The answer: 10 months later, in front of 73,000 people, in a cup final, against some team called Manchester United.
"Yeah, who would have thought it, it's a bit surreal, isn't it?" said Kavanagh last week as Wigan's dream-seekers prepared to board a private jet en route to the Millennium Stadium. "But then, that doesn't just apply to me. The whole squad, the whole town, the whole of football even, didn't expect all this back then, did they?"
Indeed, as his new team-mates drove out of the Welsh capital that 2005 afternoon, happy to have ducked the insults - never mind the odd polystyrene cup - after a 2-0 win that put their march to the Premiership back into formation, they too must have been saying: "Strewth, we won't have to come back here for a while." How wrong they were, how wrong everybody was.
Kavanagh laughs when he reflects just where that £400,000 transfer he palpably did not want has taken him. "You know, I owe so much to Cardiff," he said. "Not only did they give me my most memorable day in football up to now, with the play-off victory at the stadium that led to everything for me, but the old gaffer Lennie Lawrence also changed me into a player who could get there. If we hadn't been promoted to the First Division in 2003, Brian Kerr wouldn't have had me in the Irish squad and Wigan would never have bought me. And if Lennie hadn't taken me into his office after dropping me in 2004 and told me I had to stop trying to being this brilliant, 15-goal-a-season midfielder then I would never have progressed."
So Kavanagh went back to being what he had always been; the poor man's Roy Keane. Except, as the holding man had scraped and scrapped in the lower Leagues, predominantly with Stoke after being released by Middlesbrough, he was, in truth, more "the penniless man's Roy Keane"; a crude moniker made all the more appropriate by the Republic's desperation in calling him whenever the great man wasn't available. It is a tag he has not altogether shaken off.
"Maybe it's because I'm Irish and play the same position or something, but everyone's been asking about Roy this week," he said. "But although he told me a bit and I respect him for being a great player and all that, this Sunday's not about him - he's not at United any more."
Thank goodness for that, the Latics faithful may scream, although Kavanagh has remained pretty indifferent to the absence, as befitting a player with such new-found confidence that at 32 he is not so much enjoying a fresh lease of life as his very own freehold. "I always knew I was more than capable of playing at the top level, but it's taken a manager like Paul Jewell to put his faith in me," he said. "It's the same with a lot of other lads, too, and it's translated itself into our football. The way we have adapted to the Premiership has surprised a lot of people; not just with all the points we've collected but also with the way we've approached the games.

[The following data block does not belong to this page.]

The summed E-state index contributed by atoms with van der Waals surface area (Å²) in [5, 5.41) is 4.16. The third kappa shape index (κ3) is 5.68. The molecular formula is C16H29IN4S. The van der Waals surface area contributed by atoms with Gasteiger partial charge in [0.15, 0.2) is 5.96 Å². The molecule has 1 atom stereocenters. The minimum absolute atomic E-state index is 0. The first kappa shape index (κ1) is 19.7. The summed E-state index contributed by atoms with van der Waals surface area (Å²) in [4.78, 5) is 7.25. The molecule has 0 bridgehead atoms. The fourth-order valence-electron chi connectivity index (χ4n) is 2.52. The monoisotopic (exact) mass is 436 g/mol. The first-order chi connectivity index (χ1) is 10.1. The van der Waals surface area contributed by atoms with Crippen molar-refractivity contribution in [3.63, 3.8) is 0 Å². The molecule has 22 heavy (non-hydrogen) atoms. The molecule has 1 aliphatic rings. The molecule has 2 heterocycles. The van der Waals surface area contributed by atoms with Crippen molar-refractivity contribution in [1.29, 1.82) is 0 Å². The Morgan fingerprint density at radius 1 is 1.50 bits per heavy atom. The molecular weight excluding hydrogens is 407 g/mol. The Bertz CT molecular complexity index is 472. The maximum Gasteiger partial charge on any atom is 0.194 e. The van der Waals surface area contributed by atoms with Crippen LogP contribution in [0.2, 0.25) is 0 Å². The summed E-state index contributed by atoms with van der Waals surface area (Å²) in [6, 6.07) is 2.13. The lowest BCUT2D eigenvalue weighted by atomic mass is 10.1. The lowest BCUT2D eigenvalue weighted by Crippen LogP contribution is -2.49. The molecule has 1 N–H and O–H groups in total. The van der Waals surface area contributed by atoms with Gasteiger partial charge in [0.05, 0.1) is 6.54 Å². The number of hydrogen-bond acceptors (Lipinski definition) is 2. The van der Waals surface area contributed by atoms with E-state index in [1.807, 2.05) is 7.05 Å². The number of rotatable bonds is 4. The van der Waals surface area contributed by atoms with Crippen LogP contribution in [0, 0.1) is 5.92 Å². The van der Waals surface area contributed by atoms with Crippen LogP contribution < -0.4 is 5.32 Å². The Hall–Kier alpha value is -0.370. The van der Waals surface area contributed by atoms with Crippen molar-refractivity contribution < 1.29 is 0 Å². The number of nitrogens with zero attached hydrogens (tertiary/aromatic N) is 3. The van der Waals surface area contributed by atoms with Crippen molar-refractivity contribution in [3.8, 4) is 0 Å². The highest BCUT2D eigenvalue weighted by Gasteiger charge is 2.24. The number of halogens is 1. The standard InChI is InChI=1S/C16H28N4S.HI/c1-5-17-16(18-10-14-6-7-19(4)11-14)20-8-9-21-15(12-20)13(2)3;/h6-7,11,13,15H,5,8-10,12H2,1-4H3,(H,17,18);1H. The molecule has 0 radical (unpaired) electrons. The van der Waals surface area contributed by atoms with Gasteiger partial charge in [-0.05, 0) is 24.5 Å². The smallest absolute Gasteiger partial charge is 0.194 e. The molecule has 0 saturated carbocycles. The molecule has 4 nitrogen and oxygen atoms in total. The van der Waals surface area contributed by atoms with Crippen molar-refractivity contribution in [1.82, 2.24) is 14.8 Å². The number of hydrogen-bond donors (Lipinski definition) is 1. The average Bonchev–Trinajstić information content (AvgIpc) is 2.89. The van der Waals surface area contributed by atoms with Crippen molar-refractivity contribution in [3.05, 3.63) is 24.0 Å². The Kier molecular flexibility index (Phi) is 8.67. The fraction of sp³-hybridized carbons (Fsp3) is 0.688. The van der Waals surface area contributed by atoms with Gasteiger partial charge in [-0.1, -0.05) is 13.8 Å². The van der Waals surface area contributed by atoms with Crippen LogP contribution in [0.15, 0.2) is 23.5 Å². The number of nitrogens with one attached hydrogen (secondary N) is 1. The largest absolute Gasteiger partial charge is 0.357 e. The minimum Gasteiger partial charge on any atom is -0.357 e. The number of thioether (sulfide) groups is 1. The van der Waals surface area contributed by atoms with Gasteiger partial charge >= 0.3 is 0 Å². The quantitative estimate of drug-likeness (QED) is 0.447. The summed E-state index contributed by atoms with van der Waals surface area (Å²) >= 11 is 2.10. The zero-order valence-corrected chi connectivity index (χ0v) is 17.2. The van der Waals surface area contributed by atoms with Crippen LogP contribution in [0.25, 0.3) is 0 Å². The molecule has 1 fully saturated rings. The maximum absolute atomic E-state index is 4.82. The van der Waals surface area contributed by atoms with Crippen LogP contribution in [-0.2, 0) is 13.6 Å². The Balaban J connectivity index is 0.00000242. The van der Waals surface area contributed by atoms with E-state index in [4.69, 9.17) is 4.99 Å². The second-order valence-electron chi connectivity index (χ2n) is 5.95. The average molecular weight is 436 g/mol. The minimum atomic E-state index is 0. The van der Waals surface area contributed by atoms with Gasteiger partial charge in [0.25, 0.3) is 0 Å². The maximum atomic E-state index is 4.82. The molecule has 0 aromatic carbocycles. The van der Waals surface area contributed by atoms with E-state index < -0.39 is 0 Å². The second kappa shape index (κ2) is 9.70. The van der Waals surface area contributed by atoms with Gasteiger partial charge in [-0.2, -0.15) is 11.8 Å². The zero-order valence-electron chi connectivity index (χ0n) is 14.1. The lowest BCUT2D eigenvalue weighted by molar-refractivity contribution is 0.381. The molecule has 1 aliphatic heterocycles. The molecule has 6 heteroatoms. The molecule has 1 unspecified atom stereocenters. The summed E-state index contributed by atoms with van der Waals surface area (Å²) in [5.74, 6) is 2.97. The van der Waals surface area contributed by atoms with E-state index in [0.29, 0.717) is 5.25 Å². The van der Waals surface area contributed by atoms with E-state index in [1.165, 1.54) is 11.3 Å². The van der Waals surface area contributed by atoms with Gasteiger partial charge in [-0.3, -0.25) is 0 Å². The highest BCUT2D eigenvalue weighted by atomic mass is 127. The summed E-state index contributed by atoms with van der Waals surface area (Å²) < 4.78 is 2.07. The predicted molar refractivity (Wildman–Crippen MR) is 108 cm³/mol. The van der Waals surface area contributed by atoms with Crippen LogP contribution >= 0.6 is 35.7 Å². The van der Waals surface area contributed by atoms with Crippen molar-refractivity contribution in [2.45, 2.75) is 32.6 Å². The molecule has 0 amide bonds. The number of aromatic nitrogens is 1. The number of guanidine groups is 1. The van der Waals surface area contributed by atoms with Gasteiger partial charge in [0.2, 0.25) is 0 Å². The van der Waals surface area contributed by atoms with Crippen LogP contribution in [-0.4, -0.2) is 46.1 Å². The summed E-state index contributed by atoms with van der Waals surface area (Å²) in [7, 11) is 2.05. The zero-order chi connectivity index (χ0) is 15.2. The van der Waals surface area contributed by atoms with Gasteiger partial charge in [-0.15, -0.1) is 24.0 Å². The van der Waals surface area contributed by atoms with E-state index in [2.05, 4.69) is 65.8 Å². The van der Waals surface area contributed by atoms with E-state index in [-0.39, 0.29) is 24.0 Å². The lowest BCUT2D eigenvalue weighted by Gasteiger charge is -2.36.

"We've played positively in every match, we haven't just defended, and invariably the games have been close, apart from at Anfield, which could have been six or seven, and the Man United game, in which we got absolutely battered."
As a form guide, that 4-0 drubbing makes humble reading for this avowed bookworm, although Kavanagh is not letting that put a shadow over what he calls "the best day in my and Wigan's life". "I honestly don't think it will have a bearing, and if it does let's just hope the only one it'll have will be in them taking us lightly," he said. "We won't be negative, I can tell you. We will set our stall out not to give anything away in the first 20 minutes, just as we have all season. Then, when the game opens out a bit, with the pace and the power we have up front, we'll try to hit them on the break. We'll definitely get one, two or maybe three chances and, when they come, we've got to take them. And if we do..."
The first thing Kavanagh would do is reach for the champagne, despite having to fly back to Dublin, his birthplace, tomorrow morning to join up with Steve Staunton's first international squad for next Wednesday's meeting with Sweden. "Stan's said I don't have to train on Monday," smiled Kavan-agh, before confessing it was anything but grins as he waited for the nod from the new manager when he was appointed in January. "We were playing Leeds in the FA Cup, and with five minutes left, Liam Miller stood beside me just when the ball had gone out of play," he recalled. "I whispered to him, 'Have you spoken to Stan yet?' Liam said 'Yeah, he rang me the other day'. And I thought, 'Bollocks I'm not involved'. But the next night, the call came. Jeez, I was relieved."
As a proven Premiership performer Kavanagh need not feel such insecurity any more. Incon-trovertible proof may just be provided today in the city where it all started coming together.Reuse content